U.S. companies have authorized $331.8 billion in buybacks this year and carried out $182 billion, data compiled by Birinyi Associates Inc. show. They bought back $342.7 billion in 2010, the most since 2008, when they repurchased $387.2 billion, according to data from the Westport, Connecticut-based money-management and research firm.

‘Less Anxiety’

“If you actually put that money to work in some form, share repurchases or dividends, it says you have less anxiety about the future,” Mike Ryan, the New York-based chief investment strategist at UBS Wealth Management Americas, said in an Aug. 5 telephone interview. His firm oversees $774 billion.

“It’s shareholder-based cash deployment that we’ll see, because I don’t think visibility on the economy is so strong that corporate treasurers and CFOs are going to start throwing money at either acquisitions or building new plants and technology,” he said.

DirecTV in El Segundo, California, Oak Brook, Illinois-based McDonald’s Corp. and 38 other companies with a history of repurchasing shares are recommended holdings in a “balanced global portfolio,” according to a note Aug. 3 from Robert Buckland, Citigroup Inc.’s chief global equity strategist. The stocks may provide relative value during periods when equity demand is limited, he wrote.

The S&P 500 dividend yield reached 2.13 percent on Aug. 4, the highest since August 2010. The average payout on 100 of its biggest companies is 2.23 percent, within 0.33 percentage point of the yield on 10-year notes. Of the 162 companies with dividends higher than the bond’s yield, 31 are utilities such as Duke Energy Corp. and 29 are financials including BlackRock Inc. and Aflac Inc.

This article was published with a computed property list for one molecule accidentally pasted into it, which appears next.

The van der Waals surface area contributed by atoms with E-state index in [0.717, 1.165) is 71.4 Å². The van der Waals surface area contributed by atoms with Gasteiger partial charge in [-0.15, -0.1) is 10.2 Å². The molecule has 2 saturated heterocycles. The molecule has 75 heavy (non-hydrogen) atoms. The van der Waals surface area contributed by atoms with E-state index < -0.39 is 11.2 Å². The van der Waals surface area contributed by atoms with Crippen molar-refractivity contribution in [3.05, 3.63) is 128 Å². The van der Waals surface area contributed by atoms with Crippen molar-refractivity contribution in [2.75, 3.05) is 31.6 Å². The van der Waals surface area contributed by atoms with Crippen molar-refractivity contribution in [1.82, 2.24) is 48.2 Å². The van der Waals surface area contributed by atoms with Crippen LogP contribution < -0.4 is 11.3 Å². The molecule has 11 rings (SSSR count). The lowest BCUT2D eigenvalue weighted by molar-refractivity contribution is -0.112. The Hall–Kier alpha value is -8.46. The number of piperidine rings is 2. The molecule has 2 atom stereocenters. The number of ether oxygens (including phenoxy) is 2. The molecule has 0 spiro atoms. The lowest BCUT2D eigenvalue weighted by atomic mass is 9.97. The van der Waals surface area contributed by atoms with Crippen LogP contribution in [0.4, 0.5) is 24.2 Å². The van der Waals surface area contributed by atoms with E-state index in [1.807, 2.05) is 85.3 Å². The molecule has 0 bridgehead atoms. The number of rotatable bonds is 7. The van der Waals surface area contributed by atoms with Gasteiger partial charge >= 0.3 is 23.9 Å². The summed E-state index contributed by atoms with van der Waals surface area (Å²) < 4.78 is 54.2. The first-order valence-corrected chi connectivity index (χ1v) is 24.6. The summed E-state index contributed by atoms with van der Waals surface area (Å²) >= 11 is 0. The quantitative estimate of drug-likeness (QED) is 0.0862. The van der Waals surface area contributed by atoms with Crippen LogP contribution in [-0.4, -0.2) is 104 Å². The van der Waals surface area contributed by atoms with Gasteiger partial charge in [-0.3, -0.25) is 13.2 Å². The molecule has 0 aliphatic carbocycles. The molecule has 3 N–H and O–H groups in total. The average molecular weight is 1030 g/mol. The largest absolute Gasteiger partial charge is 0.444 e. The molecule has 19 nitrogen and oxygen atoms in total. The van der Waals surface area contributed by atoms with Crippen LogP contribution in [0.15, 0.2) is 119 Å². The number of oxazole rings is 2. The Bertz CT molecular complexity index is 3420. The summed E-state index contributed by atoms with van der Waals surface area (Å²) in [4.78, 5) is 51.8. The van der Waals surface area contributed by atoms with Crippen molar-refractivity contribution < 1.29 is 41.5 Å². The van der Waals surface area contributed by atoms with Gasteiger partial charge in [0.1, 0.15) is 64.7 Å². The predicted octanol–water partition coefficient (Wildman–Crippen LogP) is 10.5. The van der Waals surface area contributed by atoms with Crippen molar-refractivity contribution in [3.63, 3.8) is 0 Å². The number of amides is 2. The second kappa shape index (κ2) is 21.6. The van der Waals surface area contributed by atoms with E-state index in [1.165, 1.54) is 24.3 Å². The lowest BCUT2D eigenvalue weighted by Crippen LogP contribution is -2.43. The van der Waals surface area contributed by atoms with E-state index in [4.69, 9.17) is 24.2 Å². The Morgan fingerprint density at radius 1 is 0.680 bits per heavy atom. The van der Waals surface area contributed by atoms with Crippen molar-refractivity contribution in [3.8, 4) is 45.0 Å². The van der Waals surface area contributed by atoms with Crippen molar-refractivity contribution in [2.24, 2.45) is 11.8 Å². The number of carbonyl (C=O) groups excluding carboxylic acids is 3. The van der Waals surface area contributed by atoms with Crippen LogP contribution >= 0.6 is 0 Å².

‘Excellent Strategy’

“Dividend investing is an excellent strategy for the current market environment,” Brian Belski, Oppenheimer & Co.’s New York-based chief investment strategist, wrote in a note today. “We focus not only on growth in dividend payouts, but also on cash levels and earnings growth” in recommending 23 stocks in the note, because “we have found that trends in these factors make dividend yields more believable.”

Treasury Yields

The drop in Treasury yields and the rise in the S&P 500 dividend payout have lowered the spread between the two to 43 basis points as of Aug. 5, the narrowest it has been since the 2008 financial crisis, Bloomberg data show. Verizon Communications Inc., the second-largest U.S. phone carrier, and 14 other S&P 500 stocks that offer a dividend yield greater than the current 10-year Treasury note are projected to boost their dividend payouts, according to a Bloomberg forecast.

Chief strategists at 13 banks from Barclays Plc to UBS AG say the S&P 500 will surge 17 percent through Dec. 31, the average estimate in a Bloomberg survey. Their projection that the index will reach 1,401 hasn’t budged in four weeks.

“We have been looking to invest in companies with higher cash balances because they are able to either reinvest for growth or make distributions to shareholders,” Brian Jacobsen, chief portfolio strategist at San Francisco-based Wells Fargo Funds Management, said in a telephone interview Aug. 6. His firm manages $228 billion. “Investors are tired of getting very low interests on their savings accounts and on their bond holdings, and they will start to stretch for yield.”

To contact the reporters on this story: Nikolaj Gammeltoft in New York at; Rita Nazareth in New York at

To contact the editor responsible for this story: Michael P. Regan at